A more challenging question is when someone decides that he or she wants to apply LIFELINE over a penetrating oil stain that's less than a couple of years old. The best and safest way to proceed is to remove the existing finish. Attempting to apply LIFELINE directly over an oil-based finish is risky and the last thing any of us want is for you to be disappointed with the results.

So what's the best way to remove an existing oil finish? If at all possible, chemical stripping is the way to go. The components in most chemical finish removers like our S-100™ and StripIt® not only soften the finish but they also help remove any residual oil that may present in the top layer of wood. Media blasting on the other hand may remove the alkyd film or the oil-based pigments but does not remove any oils that may have penetrated into the wood. If LIFELINE is immediately applied to the blasted surface, there is a chance that the remaining oil residue will come to the surface creating an adhesion problem or blisters in the LIFELINE film, especially on sunny walls. A good washing with Log Wash will help remove some of these residual oils, but it's best to give a bare blasted surface three months exposure for the oils to evaporate before cleaning with Log Wash and applying the first coat of LIFELINE finish.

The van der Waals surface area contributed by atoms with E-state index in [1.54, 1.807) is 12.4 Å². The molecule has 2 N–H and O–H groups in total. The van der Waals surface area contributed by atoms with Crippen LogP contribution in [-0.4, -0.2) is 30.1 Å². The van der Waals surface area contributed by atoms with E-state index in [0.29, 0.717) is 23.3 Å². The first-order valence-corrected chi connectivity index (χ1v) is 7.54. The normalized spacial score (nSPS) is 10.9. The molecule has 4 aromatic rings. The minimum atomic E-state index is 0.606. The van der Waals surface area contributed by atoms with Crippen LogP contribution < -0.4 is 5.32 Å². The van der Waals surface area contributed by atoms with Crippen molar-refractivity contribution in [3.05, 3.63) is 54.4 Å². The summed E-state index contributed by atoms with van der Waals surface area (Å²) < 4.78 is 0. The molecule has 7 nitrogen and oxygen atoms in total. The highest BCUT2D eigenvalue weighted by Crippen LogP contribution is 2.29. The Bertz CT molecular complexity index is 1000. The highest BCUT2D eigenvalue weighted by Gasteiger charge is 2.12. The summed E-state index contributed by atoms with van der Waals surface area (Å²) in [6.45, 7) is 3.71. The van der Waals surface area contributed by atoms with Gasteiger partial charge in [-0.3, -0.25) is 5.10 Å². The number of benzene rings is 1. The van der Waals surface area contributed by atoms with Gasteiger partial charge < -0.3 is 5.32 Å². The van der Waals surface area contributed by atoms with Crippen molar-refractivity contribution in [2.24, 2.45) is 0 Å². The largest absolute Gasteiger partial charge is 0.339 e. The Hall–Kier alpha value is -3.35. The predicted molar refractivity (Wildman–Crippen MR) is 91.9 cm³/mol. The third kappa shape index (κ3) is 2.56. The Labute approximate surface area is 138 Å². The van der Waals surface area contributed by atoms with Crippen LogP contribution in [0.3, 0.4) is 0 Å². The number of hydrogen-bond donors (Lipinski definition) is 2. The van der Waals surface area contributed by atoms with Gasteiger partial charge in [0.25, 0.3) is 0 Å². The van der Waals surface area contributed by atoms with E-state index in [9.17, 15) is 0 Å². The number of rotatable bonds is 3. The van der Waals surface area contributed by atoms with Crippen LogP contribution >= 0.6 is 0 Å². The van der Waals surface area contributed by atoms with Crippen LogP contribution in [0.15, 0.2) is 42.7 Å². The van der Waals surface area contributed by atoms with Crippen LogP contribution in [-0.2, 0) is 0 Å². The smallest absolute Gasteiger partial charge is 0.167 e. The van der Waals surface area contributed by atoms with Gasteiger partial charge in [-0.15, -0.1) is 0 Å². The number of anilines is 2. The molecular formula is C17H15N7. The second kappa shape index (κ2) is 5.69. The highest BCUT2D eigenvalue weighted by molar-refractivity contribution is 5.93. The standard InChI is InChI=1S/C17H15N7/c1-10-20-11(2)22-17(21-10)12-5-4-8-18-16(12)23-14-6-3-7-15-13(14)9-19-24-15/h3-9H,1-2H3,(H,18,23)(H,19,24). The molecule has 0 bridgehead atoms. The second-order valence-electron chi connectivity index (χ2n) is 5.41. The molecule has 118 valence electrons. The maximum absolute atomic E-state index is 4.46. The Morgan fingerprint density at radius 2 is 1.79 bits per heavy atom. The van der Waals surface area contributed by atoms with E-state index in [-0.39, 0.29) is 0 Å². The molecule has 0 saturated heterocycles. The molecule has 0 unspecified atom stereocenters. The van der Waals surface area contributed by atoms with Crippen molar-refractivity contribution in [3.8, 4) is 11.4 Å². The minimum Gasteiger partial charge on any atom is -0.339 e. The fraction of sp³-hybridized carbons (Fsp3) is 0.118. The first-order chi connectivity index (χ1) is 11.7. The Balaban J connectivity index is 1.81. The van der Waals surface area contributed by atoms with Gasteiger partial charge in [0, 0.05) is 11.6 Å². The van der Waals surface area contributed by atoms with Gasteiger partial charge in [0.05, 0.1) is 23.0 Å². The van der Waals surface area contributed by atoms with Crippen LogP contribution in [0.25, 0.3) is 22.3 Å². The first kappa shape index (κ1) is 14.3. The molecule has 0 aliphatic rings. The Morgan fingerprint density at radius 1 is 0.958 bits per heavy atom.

Some Rules of Thumb

  1. If you do not know what specific finish is on your home, remove it.
  2. If there are black streaks, mold spots or any other discolorations that you do not want to see through the final finish, clean the surface down to bare wood and remove them.
  3. If there are signs of grayed wood or if the existing finish has areas that have peeled, clean the surface down to bare wood.
  4. Never apply a LIFELINE finish over oil-based, alkyd film forming finishes.